Teaching doesn’t just happen in a classroom. In fact, some of the most important teaching happens spontaneously, as a by-product of other activities.
At the end of Moses’ life, he delivered three discourses to the children of Israel in preparation for their entry into the promised land. Near the beginning of the second discourse, he urges them to constantly look for opportunities to share spiritual truths with their children:
These words, which I command thee this day, shall be in thine heart:
And thou shalt teach them diligently unto thy children, and shalt talk of them when thou sittest in thine house, and when thou walkest by the way, and when thou liest down, and when thou risest up.Deuteronomy 6:6-7
Elder Hugo E. Martinez recently asked when we should teach our children. After quoting these verses from Deuteronomy, he concluded:
We teach these things to children by our good example, by working and serving with them, studying the scriptures, and following the teachings of Jesus Christ as taught by prophets.“Teaching Self-Reliance to Children and Youth,” General Conference, April 2020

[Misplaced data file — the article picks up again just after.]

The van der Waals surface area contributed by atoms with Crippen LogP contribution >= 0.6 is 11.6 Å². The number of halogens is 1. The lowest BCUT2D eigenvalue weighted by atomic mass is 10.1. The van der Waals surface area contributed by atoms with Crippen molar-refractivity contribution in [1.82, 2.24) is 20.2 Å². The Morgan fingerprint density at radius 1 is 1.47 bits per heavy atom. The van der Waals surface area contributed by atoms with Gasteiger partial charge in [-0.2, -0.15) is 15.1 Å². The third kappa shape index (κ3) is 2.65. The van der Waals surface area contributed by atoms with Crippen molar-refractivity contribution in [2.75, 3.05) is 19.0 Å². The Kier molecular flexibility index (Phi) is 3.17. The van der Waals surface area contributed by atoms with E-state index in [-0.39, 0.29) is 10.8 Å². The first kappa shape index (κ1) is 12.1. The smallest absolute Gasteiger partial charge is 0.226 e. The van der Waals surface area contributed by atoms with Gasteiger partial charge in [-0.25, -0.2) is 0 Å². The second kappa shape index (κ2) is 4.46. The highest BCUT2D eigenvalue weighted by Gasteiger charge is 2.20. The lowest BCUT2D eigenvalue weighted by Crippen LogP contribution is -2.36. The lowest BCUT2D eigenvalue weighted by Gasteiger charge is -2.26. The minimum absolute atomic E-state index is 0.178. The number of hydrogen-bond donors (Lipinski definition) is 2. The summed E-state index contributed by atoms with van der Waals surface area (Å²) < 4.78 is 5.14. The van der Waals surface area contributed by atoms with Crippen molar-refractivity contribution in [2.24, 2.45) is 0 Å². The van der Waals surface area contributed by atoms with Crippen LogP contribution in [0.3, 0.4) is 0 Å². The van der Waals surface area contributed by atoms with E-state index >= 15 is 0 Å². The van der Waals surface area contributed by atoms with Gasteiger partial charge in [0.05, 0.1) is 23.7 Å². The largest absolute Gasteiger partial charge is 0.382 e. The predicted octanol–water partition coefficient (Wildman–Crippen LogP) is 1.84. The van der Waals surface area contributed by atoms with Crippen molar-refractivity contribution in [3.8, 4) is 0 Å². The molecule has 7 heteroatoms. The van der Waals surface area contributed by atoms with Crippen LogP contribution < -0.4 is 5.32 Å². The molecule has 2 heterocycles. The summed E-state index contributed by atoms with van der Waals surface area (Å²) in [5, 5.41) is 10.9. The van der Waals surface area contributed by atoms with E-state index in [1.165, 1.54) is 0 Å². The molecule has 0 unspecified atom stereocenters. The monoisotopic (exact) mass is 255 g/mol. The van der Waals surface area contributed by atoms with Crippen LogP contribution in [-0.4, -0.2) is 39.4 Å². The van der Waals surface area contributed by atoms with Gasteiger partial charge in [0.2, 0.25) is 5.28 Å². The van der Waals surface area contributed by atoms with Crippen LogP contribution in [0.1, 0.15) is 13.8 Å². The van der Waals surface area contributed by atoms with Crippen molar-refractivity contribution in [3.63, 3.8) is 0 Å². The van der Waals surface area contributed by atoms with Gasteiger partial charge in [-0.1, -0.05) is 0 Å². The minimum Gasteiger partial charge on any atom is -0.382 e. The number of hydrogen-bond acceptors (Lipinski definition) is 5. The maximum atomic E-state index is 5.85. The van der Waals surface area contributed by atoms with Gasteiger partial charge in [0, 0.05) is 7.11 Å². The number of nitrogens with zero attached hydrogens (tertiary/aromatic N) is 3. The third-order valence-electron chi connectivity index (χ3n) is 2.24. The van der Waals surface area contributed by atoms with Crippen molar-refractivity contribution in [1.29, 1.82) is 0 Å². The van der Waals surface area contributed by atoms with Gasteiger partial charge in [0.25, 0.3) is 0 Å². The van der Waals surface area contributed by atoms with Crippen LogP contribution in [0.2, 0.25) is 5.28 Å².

Years ago, when we were living in Boston, we had a friend who was a remarkable gospel teacher in her home. She told us that every Sunday after church, she would bake cookies. While she mixed up the dough, her children would gather in the kitchen, and she had the opportunity to talk with them about what they had learned at church and about what was happening in their lives. It wasn’t about the baking. It was about the opportunity to connect informally with her children.
After Nephi and his family arrived in their promised land, they worked hard to help the younger generation understand critical spiritual truths by teaching them in a variety of ways:
We talk of Christ, we rejoice in Christ, we preach of Christ, we prophesy of Christ, and we write according to our prophecies, that our children may know to what source they may look for a remission of their sins.2 Nephi 25:26
One of the children who was a beneficiary of this constant teaching was Nephi’s nephew, Enos. “The words which I had often heard my father speak concerning eternal life, and the joy of the saints, sunk deep into my heart,” he wrote, which led him to reach out to God in prayer (Enos 1:3).
Today, I will remember the imperative to constantly teach my children. I will look for informal ways to share my faith and to reinforce gospel truths. In every circumstance, I will strive to bring them closer to God and to help them understand His truths.